The FAA’s Bold Safety Initiative


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  1. Without typing a single word — in total silence — you have concisely described both the problem AND the solution in pictures so that the “less than qualified” at DOT, FAA, NTSB, airlines, unions et al, can clearly understand and remember. GENIUS! THIS is why all of us here think YOU are the best qualified to fill that big, empty chair. (Just remember … I want the Director of Small Aircraft job ๐Ÿ™‚ I can do that remotely, right?).

    Sadly, all the momentum now being put into THIS dog and pony show will likely put MOSAIC behind another year ๐Ÿ™

  2. Paul, โ€œThe Communicatorโ€, able to think on your feet and respond quickly to new information or challenges. You got my vote for FAA Administrator.

  3. Bravo Paul! I particularly love the eagle sitting on the desk! One of the best political cartoons I’ve seen in a long time.

  4. Billy Nolen as interim administrator responds to a safety crisis and in return gets nothing but sarcasm and criticism from every quarter including from Paul Bertorelli. Go look in the mirror Paul if you want to know why there is no administrator and why no one wants the job. You’ll see thousands of people who look just like you in that mirror.

    • Not sure why you think it’s my fault for the FAA not having effective leadership. I am at least drawing attention to the fact. When I put this little cartoon together, I specifically included the EAGLE because anyone familiar with that program will understand that this safety team idea comes from the same place.

      The FAA is an $18 billion-ish federal agency. It’s job is to oversee, assure and regulate safety. Period. It has the statutory authority, it has the resources, it has the expertise and most important, it collects the data. What it lacks is effective leadership. EAGLE is an example of bad government; a noise making machine meant to simulate progress while distracting from the fact that not much is getting done.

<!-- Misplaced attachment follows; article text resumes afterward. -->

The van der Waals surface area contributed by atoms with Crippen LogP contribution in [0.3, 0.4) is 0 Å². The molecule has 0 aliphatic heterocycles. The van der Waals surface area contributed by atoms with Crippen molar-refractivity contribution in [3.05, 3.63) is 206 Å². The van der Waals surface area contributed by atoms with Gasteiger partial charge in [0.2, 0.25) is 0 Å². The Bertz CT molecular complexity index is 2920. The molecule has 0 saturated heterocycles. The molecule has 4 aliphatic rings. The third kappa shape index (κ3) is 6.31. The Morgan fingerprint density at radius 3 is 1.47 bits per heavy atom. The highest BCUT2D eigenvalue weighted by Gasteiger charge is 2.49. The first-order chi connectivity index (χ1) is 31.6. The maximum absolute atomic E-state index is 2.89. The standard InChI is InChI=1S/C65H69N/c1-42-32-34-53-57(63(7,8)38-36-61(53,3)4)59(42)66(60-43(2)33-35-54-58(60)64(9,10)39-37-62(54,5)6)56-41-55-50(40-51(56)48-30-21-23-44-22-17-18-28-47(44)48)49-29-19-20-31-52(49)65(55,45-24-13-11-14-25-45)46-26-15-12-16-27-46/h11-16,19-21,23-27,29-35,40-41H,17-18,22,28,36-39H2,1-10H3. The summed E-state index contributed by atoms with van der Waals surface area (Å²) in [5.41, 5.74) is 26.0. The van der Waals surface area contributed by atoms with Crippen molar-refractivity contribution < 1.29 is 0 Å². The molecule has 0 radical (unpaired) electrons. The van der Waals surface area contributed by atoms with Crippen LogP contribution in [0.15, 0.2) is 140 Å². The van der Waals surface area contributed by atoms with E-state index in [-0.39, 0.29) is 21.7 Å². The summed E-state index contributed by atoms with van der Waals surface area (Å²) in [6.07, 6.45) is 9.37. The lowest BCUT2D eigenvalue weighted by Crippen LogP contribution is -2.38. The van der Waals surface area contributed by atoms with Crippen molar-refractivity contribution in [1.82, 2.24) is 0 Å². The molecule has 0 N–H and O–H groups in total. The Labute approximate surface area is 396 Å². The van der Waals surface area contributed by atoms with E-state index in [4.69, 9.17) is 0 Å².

This is similar. The FAA could–and should–do it on its own. In other words, do its job.

      • I ‘got’ your intent … apparently John didn’t, PB. OH … I also ‘caught’ the EAGLE as metaphoric for the larger problem. The Administrator position would be EASY to fill with a qualified aviation pro who would do a good job if only the position wasn’t a political appointee and lasted longer. That they chose Washington — a person with no aviation experience and a dubious personal history — is reflective of the problem. You nailed it with your silent cartoon.

        John is confusing the clamor of all of our frustration for ongoing lack of leadership at the top of the FAA team using sarcasm as the tool. Even hard working FAA types I know feel that way. We could extrapolate the problem to darn near every Federal bureacracy, too, starting with the Administrator’s appointed boss.

  5. As much as I like Billy Nolen, it appears that he is being managed by a political ‘damage control’ team. Regrettably, this reflects poorly on the ‘Safety Initiative’. The failed FAA Administrator nominee’s push has left a strong vortex.

    • Raf have you ever sat in on any safety presentations given by Robert Sumwalt? He and other people on this panel contributed effectively over the period of a decade at free multi day OEM sponsored safety awareness and action events. I can’t think of a less accurate description of Robert Sumwalt than naming him part of a “political damage control team”. There were other names on this safety panel as well who also contributed effectively to safety at these events during those years.

      I understand we’re all less that satisfied with FAA performance these days, and that includes me currently and personally. I have a personal stake in the deployment of MOSIAC and am not happy with the delays. But when something positive especially regarding industry wide safety promotion is initiated it would seem to be in all of our best interests to give it a chance to succeed before crucifying it. This panel was just put together and folks are already calling them names as though doing so is a new found sport, which unfortunately it is.

      • The Safety Team comprises reputable individuals and is well-rounded. I respect all. Additionally, I believe in aviation safety and transparent regulation. However, the forming of these committees should be based on their necessity rather than any perceived political maneuvering. It appears to me that the group was created for political or damage control reasons, which raises doubts about its purpose and integrity.